The Hoxton, a posh hoity-toity club venue, seemed an odd fit for Bay area garage rock king Ty Segall, but the kids in the crowd couldn’t care less. In fact, the juxtaposition of the venue and the search-and-destroy attitude of the crowd was brilliant. His just-under-an-hour-long set, aimed to destroy with a slew of tracks from his latest Black Sabbath-esque release Slaughterhouse, had the crowd hopping, bopping, pushing and shoving. It was an endless stream of crowd surfing and stage diving: bodies everywhere, limbs flailing. Distortion, feedback loops and screeching guitars abound, the crowd was displaying just as much energy as the band was dishing out onstage. Segall’s vocals, ranging from screams, shrill shrieks and low elongated moans to sweet sounding “oohs,” rounded out this high-energy affair. The band powered through with tracks like the infectiously melodic “Tell Me What’s Inside Your Heart” and equally catchy “Muscle Man.” Segall made sure to throw in older classics like the always well-received sing-along “Girlfriend” and “Finger” from his 2009 release Melted. The intensity didn’t let up, offering not a moment’s peace, which pleased everyone in attendance.
The night ended on an awkward note, however. During his set-closing “Wave Goodbye” (how terribly appropriate), the bouncer began angrily pushing the happy-go-lucky stage divers off the stage. Ty, visibly upset at this, intervened and attempted to push said bouncer into the crowd himself. A kerfuffle followed, abruptly ending the set on awfully awkward terms. Despite this, Segall and co. gave a killer set, heavier and far more raw than his last visit to the Horseshoe back in May.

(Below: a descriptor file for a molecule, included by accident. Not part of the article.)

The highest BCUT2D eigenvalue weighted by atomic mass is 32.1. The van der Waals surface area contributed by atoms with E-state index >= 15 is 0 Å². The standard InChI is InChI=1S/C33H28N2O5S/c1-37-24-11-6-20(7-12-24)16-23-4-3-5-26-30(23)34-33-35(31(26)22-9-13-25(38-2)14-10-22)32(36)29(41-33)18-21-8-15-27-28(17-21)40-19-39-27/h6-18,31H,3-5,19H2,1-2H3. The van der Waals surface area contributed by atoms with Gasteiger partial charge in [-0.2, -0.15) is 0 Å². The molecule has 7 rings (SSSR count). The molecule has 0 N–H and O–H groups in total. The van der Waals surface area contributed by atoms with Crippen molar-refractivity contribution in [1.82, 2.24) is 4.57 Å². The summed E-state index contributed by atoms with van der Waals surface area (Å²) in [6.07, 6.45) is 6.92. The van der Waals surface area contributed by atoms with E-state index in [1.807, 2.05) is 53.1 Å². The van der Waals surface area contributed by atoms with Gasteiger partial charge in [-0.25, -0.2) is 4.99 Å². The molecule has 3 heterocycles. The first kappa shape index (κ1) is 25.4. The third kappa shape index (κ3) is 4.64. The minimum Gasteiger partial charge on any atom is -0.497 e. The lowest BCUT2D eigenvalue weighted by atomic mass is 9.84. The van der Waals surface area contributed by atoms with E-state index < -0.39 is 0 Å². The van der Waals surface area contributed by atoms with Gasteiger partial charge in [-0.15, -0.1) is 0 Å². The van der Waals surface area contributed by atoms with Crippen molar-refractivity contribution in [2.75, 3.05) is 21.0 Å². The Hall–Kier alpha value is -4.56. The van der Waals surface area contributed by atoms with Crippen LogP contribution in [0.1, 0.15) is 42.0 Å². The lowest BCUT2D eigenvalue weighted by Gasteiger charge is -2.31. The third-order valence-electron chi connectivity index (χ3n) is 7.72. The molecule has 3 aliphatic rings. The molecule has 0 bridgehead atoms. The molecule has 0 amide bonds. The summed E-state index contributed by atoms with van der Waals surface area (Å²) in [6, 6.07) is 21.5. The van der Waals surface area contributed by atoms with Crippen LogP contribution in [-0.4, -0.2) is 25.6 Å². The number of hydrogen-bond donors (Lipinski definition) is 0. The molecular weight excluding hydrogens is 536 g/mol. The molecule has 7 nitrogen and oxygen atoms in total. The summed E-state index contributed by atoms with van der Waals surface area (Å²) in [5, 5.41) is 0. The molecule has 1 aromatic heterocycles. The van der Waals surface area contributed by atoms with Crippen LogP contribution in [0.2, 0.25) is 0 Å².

Photos by Brian Vendiola
Co-headliners Thee Oh Sees upped the ante with their equally explosive set. The crowd grew even more enthusiastic as far as stage diving and crowd surfing are concerned. One girl, completely caught in the moment, climbed onstage next to lead vocalist John Dwyer and proceeded to bow to the band, blowing kisses and dancing like no one was watching (although that kind of thing is hard to ignore). Dwyer is an absolute madman; looking bonkers as he deep throats the microphone, widens his eyes and sticks out his tongue like a Maori warrior. Their set was on a constant go-go-go, stretching out tracks like the initially 3 minute long “Dead Energy” for ten minutes of instrumental madness. Conclusion: these San Francisco maniacs know how to cater to crazy kids. Wild.